According to Bloomberg, the bill’s chief Democrat proponent, Sen. Jeff Merkley of Oregon, announced on Wednesday that he will try to attach SAFE Banking to an omnibus budget bill before the December 16 deadline.
Democrats are not working alone. The bill has the support of nine Republican senators, but Democrats need 10 to avert a stalemate. Democrats may fare marginally better next year, with 51 senators in their party, requiring nine Republicans — which they already have, assuming no cross-party co-sponsors have a change of heart.
Senator Steve Daines of Montana, the bill’s primary Republican supporter, told Bloomberg on Wednesday that supporters are meeting with Senate and House counterparts and looking to see if there’s a road ahead.
“The priority right now is trying to get it done in this Congress before the end of the year, and we’ll see what transpires after that,” he told Law360. After then, chances drastically reduce.
Another possibility is to merge SAFE Banking with some other cannabis-related bill. For example, the HOPE Act would use federal funds to pardon state-level cannabis convictions. But in an unexpected twist, two Republicans who co-support SAFE Banking are highly opposed to the bill being attached to other accounts.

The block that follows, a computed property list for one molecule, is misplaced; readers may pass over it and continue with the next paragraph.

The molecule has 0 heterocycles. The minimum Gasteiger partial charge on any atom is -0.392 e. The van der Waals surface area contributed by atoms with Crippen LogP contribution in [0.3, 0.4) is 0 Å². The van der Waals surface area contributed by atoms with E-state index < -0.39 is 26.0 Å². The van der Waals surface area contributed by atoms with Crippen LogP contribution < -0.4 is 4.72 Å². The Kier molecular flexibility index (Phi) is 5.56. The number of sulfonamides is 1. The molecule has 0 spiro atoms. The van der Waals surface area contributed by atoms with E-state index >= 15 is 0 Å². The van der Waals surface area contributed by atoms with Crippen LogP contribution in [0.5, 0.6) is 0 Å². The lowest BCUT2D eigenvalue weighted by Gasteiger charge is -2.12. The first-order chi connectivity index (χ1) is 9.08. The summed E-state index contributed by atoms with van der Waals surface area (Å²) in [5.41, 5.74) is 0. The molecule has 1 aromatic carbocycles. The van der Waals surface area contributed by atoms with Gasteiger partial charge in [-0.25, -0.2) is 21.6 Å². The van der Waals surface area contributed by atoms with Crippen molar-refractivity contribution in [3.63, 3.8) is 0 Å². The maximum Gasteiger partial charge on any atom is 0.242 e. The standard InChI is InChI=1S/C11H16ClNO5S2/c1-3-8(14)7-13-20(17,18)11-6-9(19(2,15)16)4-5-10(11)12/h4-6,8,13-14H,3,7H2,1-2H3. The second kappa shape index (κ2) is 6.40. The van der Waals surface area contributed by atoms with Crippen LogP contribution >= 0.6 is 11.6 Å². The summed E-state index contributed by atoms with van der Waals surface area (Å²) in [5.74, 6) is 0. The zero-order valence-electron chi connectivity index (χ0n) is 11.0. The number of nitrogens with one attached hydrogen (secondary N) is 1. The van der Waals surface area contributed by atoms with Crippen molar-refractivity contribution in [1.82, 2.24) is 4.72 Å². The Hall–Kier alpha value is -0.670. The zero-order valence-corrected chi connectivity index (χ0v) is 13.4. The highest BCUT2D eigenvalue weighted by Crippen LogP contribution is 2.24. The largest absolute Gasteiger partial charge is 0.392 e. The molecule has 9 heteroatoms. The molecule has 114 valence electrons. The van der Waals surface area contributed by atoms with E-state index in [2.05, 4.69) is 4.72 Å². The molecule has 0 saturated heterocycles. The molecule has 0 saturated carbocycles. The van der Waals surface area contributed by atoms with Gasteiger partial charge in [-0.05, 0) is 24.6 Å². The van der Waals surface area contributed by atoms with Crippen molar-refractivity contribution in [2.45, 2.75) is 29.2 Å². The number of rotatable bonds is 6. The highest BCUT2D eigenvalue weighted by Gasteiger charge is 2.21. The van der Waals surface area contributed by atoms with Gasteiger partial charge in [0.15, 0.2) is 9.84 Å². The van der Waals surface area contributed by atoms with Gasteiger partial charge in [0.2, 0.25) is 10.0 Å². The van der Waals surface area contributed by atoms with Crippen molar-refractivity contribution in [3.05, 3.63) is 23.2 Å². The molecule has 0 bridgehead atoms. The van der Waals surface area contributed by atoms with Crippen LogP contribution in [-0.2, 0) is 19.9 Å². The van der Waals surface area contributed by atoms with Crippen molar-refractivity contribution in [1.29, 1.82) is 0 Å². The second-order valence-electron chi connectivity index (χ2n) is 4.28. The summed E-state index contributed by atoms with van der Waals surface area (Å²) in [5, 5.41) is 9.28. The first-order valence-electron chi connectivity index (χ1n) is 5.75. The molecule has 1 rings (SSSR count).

“If those legislation haven’t had the strength and legs on their own to obtain time on the floor, the thought of adding all of that to an omnibus that nobody gets to read before they vote on is completely despicable to me,” said Sen. Cynthia Lummis, R-WY. According to Sen. Kevin Cramer, R-ND, including SAFE Banking in an otherwise unrelated bill “dilutes the proper purpose of this place,”
If SAFE Banking is not included as an extension to the NDAA, it may be pushed until fiscal 2023 omnibus discussions. SAFE Banking could be reintroduced in the House, which has already been passed seven times. However, attempts would continue in the absence of the bill’s principal author, Rep. Ed Perlmutter, D-CO, who is exiting Congress.
“We successfully elevated the problem and had everyone’s attention,” Perlmutter remarked to Law360 after SAFE Banking was removed from the NDAA. “So now we have to get it done.” There is still time.” Other politicians will follow this up from where Perlmutter stopped. The co-chair of the Congressional Cannabis Caucus, Rep. Earl Blumenauer, D-OR, stated that the campaign to pass SAFE Banking will not end until this session’s final minutes.
The SAFE Banking discussion hasn’t necessarily been occurring in a bubble. Last week, 44 state banking associations and the Independent Community Bankers of America (ICBA) wrote to Senate leaders, encouraging them to consider the SAFE Banking Act a standalone bill or an amendment to other legislation before the end of the year.
On the day, cannabis stocks in the United States, as represented by the MSOS ETF, plummeted 12.84%, falling just short of the 11.44 million trading volume on Monday. Tilray Brands (TLRY) and Canopy Growth (CGC) fell by 13.25% and 16.44%, respectively.